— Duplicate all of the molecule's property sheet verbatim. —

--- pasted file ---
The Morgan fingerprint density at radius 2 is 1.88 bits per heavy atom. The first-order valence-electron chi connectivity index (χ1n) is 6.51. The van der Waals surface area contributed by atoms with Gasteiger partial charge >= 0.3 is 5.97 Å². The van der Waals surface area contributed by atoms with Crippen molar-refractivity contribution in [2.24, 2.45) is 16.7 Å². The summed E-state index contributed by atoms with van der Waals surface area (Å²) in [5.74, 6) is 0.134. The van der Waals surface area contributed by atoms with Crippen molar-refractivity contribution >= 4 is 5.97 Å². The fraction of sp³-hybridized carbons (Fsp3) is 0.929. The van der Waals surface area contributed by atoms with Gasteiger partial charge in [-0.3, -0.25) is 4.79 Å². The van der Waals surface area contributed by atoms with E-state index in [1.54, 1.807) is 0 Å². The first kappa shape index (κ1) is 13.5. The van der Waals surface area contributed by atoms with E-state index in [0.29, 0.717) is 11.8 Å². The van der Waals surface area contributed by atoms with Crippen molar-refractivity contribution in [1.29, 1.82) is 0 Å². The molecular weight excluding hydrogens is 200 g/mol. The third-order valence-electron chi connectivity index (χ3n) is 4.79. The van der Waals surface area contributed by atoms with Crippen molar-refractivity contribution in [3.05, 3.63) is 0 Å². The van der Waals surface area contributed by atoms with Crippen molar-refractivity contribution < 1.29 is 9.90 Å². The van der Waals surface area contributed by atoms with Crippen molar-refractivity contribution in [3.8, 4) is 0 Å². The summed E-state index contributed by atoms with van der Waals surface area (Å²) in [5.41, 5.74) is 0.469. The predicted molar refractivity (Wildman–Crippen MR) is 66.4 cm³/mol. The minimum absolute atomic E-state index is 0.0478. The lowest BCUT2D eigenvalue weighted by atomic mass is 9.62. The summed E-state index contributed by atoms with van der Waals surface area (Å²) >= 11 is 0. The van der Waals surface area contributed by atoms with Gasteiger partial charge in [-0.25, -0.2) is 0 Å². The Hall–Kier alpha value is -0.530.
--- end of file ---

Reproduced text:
The Morgan fingerprint density at radius 2 is 1.88 bits per heavy atom. The first-order valence-electron chi connectivity index (χ1n) is 6.51. The van der Waals surface area contributed by atoms with Gasteiger partial charge >= 0.3 is 5.97 Å². The van der Waals surface area contributed by atoms with Crippen molar-refractivity contribution in [2.24, 2.45) is 16.7 Å². The summed E-state index contributed by atoms with van der Waals surface area (Å²) in [5.74, 6) is 0.134. The van der Waals surface area contributed by atoms with Crippen molar-refractivity contribution >= 4 is 5.97 Å². The fraction of sp³-hybridized carbons (Fsp3) is 0.929. The van der Waals surface area contributed by atoms with Gasteiger partial charge in [-0.3, -0.25) is 4.79 Å². The van der Waals surface area contributed by atoms with E-state index in [1.54, 1.807) is 0 Å². The first kappa shape index (κ1) is 13.5. The van der Waals surface area contributed by atoms with E-state index in [0.29, 0.717) is 11.8 Å². The van der Waals surface area contributed by atoms with Crippen molar-refractivity contribution in [1.29, 1.82) is 0 Å². The molecular weight excluding hydrogens is 200 g/mol. The third-order valence-electron chi connectivity index (χ3n) is 4.79. The van der Waals surface area contributed by atoms with Crippen molar-refractivity contribution in [3.05, 3.63) is 0 Å². The van der Waals surface area contributed by atoms with Crippen molar-refractivity contribution < 1.29 is 9.90 Å². The van der Waals surface area contributed by atoms with Crippen molar-refractivity contribution in [3.8, 4) is 0 Å². The summed E-state index contributed by atoms with van der Waals surface area (Å²) in [5.41, 5.74) is 0.469. The predicted molar refractivity (Wildman–Crippen MR) is 66.4 cm³/mol. The minimum absolute atomic E-state index is 0.0478. The lowest BCUT2D eigenvalue weighted by atomic mass is 9.62. The summed E-state index contributed by atoms with van der Waals surface area (Å²) >= 11 is 0. The van der Waals surface area contributed by atoms with Gasteiger partial charge in [-0.25, -0.2) is 0 Å². The Hall–Kier alpha value is -0.530.